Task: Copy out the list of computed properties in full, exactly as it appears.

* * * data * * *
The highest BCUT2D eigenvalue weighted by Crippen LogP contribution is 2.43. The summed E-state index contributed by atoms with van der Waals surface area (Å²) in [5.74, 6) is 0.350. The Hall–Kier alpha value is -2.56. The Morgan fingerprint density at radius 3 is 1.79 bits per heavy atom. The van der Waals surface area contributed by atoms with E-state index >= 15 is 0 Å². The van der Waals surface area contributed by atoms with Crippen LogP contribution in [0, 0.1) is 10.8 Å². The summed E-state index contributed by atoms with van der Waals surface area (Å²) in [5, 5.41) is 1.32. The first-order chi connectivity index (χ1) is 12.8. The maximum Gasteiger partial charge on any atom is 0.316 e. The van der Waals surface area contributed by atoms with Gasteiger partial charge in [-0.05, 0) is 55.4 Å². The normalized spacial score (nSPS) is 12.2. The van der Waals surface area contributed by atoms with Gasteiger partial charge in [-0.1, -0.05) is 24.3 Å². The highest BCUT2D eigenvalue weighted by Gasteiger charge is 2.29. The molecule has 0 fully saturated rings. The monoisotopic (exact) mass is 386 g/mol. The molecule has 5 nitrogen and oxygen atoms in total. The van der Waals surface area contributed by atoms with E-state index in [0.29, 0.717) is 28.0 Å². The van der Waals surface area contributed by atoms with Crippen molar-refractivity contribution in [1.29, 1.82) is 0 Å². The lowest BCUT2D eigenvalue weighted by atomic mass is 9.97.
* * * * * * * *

The highest BCUT2D eigenvalue weighted by Crippen LogP contribution is 2.43. The summed E-state index contributed by atoms with van der Waals surface area (Å²) in [5.74, 6) is 0.350. The Hall–Kier alpha value is -2.56. The Morgan fingerprint density at radius 3 is 1.79 bits per heavy atom. The van der Waals surface area contributed by atoms with E-state index >= 15 is 0 Å². The van der Waals surface area contributed by atoms with Crippen LogP contribution in [0, 0.1) is 10.8 Å². The summed E-state index contributed by atoms with van der Waals surface area (Å²) in [5, 5.41) is 1.32. The first-order chi connectivity index (χ1) is 12.8. The maximum Gasteiger partial charge on any atom is 0.316 e. The van der Waals surface area contributed by atoms with Gasteiger partial charge in [-0.05, 0) is 55.4 Å². The normalized spacial score (nSPS) is 12.2. The van der Waals surface area contributed by atoms with Gasteiger partial charge in [-0.1, -0.05) is 24.3 Å². The highest BCUT2D eigenvalue weighted by Gasteiger charge is 2.29. The molecule has 0 fully saturated rings. The monoisotopic (exact) mass is 386 g/mol. The molecule has 5 nitrogen and oxygen atoms in total. The van der Waals surface area contributed by atoms with E-state index in [0.29, 0.717) is 28.0 Å². The van der Waals surface area contributed by atoms with Crippen molar-refractivity contribution in [1.29, 1.82) is 0 Å². The lowest BCUT2D eigenvalue weighted by atomic mass is 9.97.